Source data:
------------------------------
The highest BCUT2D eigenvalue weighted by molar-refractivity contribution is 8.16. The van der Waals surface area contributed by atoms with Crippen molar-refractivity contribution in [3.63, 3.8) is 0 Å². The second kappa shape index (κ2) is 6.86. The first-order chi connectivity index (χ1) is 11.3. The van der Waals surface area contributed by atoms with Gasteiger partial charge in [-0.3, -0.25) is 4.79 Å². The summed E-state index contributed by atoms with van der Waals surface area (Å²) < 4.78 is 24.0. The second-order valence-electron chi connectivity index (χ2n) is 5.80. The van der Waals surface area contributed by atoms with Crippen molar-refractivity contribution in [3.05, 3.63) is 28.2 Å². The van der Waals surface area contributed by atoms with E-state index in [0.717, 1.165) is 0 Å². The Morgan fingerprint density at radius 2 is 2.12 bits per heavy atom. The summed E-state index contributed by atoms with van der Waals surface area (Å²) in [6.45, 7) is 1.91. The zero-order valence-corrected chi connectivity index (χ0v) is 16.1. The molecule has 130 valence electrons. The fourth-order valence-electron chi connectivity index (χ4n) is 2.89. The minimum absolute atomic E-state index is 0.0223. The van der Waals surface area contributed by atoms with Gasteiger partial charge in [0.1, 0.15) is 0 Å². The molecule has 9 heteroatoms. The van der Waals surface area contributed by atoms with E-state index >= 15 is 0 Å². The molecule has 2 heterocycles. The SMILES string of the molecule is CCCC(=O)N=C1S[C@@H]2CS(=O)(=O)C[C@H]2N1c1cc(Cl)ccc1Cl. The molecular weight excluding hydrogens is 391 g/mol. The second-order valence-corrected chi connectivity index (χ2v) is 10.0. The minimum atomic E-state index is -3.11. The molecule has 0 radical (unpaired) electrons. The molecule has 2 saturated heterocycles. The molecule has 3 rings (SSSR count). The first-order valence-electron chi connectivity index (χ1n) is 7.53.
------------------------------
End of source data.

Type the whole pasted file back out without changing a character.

The highest BCUT2D eigenvalue weighted by molar-refractivity contribution is 8.16. The van der Waals surface area contributed by atoms with Crippen molar-refractivity contribution in [3.63, 3.8) is 0 Å². The second kappa shape index (κ2) is 6.86. The first-order chi connectivity index (χ1) is 11.3. The van der Waals surface area contributed by atoms with Gasteiger partial charge in [-0.3, -0.25) is 4.79 Å². The summed E-state index contributed by atoms with van der Waals surface area (Å²) < 4.78 is 24.0. The second-order valence-electron chi connectivity index (χ2n) is 5.80. The van der Waals surface area contributed by atoms with Crippen molar-refractivity contribution in [3.05, 3.63) is 28.2 Å². The van der Waals surface area contributed by atoms with E-state index in [0.717, 1.165) is 0 Å². The Morgan fingerprint density at radius 2 is 2.12 bits per heavy atom. The summed E-state index contributed by atoms with van der Waals surface area (Å²) in [6.45, 7) is 1.91. The zero-order valence-corrected chi connectivity index (χ0v) is 16.1. The molecule has 130 valence electrons. The fourth-order valence-electron chi connectivity index (χ4n) is 2.89. The minimum absolute atomic E-state index is 0.0223. The van der Waals surface area contributed by atoms with Gasteiger partial charge in [0.1, 0.15) is 0 Å². The molecule has 9 heteroatoms. The van der Waals surface area contributed by atoms with E-state index >= 15 is 0 Å². The molecule has 2 heterocycles. The SMILES string of the molecule is CCCC(=O)N=C1S[C@@H]2CS(=O)(=O)C[C@H]2N1c1cc(Cl)ccc1Cl. The molecular weight excluding hydrogens is 391 g/mol. The second-order valence-corrected chi connectivity index (χ2v) is 10.0. The minimum atomic E-state index is -3.11. The molecule has 0 radical (unpaired) electrons. The molecule has 2 saturated heterocycles. The molecule has 3 rings (SSSR count). The first-order valence-electron chi connectivity index (χ1n) is 7.53.